Wilmington's new Humanities and Fine Arts Center continued its lustrous opening season with an energized performance of Joseph and the Amazing Technicolor Dreamcoat.
This colorful new production – currently on a national tour – stood out for its choreography. This was created by Tony Award-winning Andy Blankenbuehler, who also directed the production. The performance was filled with movement, with most scenes animated by a dance tableau which gave the staging a good deal of dynamism. As performed by the company, the sequences were crisp and precise, sometimes exciting to watch.
With the dance numbers featured, props and scenery were secondary. Projections (Daniel Brodie) were used for a good deal of scenic backdrop. Lighting (Howell Binkley) was used liberally to create and shift mood. Props were often manipulable objects, such as the amusing cardboard sheep. The costumes (Jennifer Caprio) were quite varied – with some rapid changes – and were sometimes very colorful. Joseph's eleven brothers had ravishing costumes in the first act, each one distinct from the other. Joseph's coat was a beautiful sight.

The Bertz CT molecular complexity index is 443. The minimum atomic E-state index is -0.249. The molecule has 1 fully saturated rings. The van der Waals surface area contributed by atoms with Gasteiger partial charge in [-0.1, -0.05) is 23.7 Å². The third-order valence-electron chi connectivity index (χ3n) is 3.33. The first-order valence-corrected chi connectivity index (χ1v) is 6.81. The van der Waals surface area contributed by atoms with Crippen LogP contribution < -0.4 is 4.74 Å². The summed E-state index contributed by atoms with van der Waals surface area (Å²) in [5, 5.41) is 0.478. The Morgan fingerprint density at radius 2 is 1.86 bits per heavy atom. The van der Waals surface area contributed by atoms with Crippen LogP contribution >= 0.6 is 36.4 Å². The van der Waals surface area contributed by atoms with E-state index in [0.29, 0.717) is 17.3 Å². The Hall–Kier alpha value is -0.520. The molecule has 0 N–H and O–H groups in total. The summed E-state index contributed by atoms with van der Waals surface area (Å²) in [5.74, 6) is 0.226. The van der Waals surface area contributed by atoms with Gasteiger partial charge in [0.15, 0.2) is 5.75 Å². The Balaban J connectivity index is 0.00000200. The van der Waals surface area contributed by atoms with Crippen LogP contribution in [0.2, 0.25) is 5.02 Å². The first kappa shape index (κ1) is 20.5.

The music was ably played by a small – rather heavily amplified – pit band. Andrew Lloyd Webber's music makes no attempt to reach emotional depths. Though there are entertaining style borrowings from Western, calypso, and more, the general character is persistently upbeat pop. The lead roles were sung (there is virtually no spoken dialogue) by Laura Helm as the Narrator and JC McCann as Joseph. McCann had an appealing voice. Helm did too, when the vocal line was softer and centered around the middle register. When the volume and pitch rose, her voice took on very much of an edge. The extensive singing of the chorus was successful, especially paired as it was with a high level of stage action.
A feature of this show is its humor. This was put over well both in the music and the dance. Scene 6 ("One More Angel in Heaven"), takes place after Joseph has been sold by his brothers. Their father Jacob is told that Joseph is dead. He retreats to his tent, after which, wild revelry – and wonderful dance – breaks out. However, Jacob re-emerges, and the abrupt shift to crocodile-tear mourning is very funny. So too is "Benjamin Calypso," which takes place as the brothers beg Joseph (still not recognized) to spare Benjamin's life. Kyle Freeman led this number as an entertaining Judah. In an earlier scene, Joe Ventricelli was equally entertaining as a rather over-the-top, Elvis-styled Pharaoh. An amusing latter-day touch was a character walking across the stage carrying an Apple laptop.
Joseph has enjoyed enduring popularity. It has light, catchy music and its primary theme – all of us can dream – appeals to most everyone. This production gave the show visual and choreographic energy that enhanced the piece and in fact were a highlight of their own. The rousing rock-style ending was received with overt enthusiasm by the nearly sold-out audience.